Howl by Allen Ginsberg.
A poem he intended as an "emotional time bomb that would continue exploding". And has.
A song of spiritual liberation, a homage to art, an ode to gay love and a lament for his mentally ill mother.
A great turning point for poetry. Capturing the rebellious, hungry, anguished voice of disillutioned youth. Capturing the vernacular speech of the people. Talking straight to the heart.
Performed. Not dead on the page. Not consigned to ivory towerdom. At a time when poets just didn't read their work aloud.
Provoked a storm of moral outrage in America. Was the subject of an obscentity trial.
That's an awful lot for one poem to do.
Go print off a copy.
Go into the bathroom.
Read it aloud to feel the energy bouncing off the tiled walls.
Vibrating off bathtaps.
Feel it reverberate in the words you pen after. Writing from the deep and dangerous and angry and true place inside yourself. Which is the only place you have any right to write from.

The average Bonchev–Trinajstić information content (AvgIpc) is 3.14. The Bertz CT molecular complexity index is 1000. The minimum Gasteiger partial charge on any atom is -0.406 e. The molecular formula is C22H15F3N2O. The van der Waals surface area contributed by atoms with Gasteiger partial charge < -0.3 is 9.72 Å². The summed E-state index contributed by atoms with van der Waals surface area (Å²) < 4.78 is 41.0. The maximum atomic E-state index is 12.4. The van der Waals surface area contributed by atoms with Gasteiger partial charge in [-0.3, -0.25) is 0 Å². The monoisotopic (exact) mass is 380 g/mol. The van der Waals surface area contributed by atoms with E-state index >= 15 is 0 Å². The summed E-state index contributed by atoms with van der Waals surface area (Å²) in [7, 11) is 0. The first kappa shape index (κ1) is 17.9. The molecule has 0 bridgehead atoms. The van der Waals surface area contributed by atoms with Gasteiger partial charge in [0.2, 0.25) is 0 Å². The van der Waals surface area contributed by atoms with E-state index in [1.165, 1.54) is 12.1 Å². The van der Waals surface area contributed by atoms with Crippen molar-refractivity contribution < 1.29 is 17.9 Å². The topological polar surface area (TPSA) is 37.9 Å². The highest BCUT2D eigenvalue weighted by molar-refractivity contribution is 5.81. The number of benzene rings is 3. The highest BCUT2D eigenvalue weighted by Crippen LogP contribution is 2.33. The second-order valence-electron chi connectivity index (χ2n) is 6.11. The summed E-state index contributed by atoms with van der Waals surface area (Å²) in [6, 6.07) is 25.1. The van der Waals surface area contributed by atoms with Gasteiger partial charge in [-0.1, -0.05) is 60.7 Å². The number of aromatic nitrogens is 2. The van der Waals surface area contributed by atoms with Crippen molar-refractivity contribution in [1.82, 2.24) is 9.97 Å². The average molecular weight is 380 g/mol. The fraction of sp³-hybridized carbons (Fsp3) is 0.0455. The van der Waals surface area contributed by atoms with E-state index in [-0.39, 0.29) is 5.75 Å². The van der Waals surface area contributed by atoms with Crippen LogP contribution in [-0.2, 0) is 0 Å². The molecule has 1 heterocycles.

In a strange attack of synchronicity I came across Ginsberg's essays Deliberate Prose by the bread counter in Cold Storage (RM9.90!) a few days ago. This is what he said about writing Howl.
I thought I wouldn't write a poem, but just write what I wanted to without fear, let my imagination go, open secrecy and scribble magic lines from my real mind - sum up my life - something I wouldn't be able to show anybody, writ for my own soul's ear and a few other golden ears. ... the first section typed out madly in one afternoon, a tragic custard-pie comedy of wild phrasing, meaningless images for the beauty ...
You can read more about the poem and the waves it created here.
You can listen to NPR's programme about Howl here and hear Ginsberg read his lines.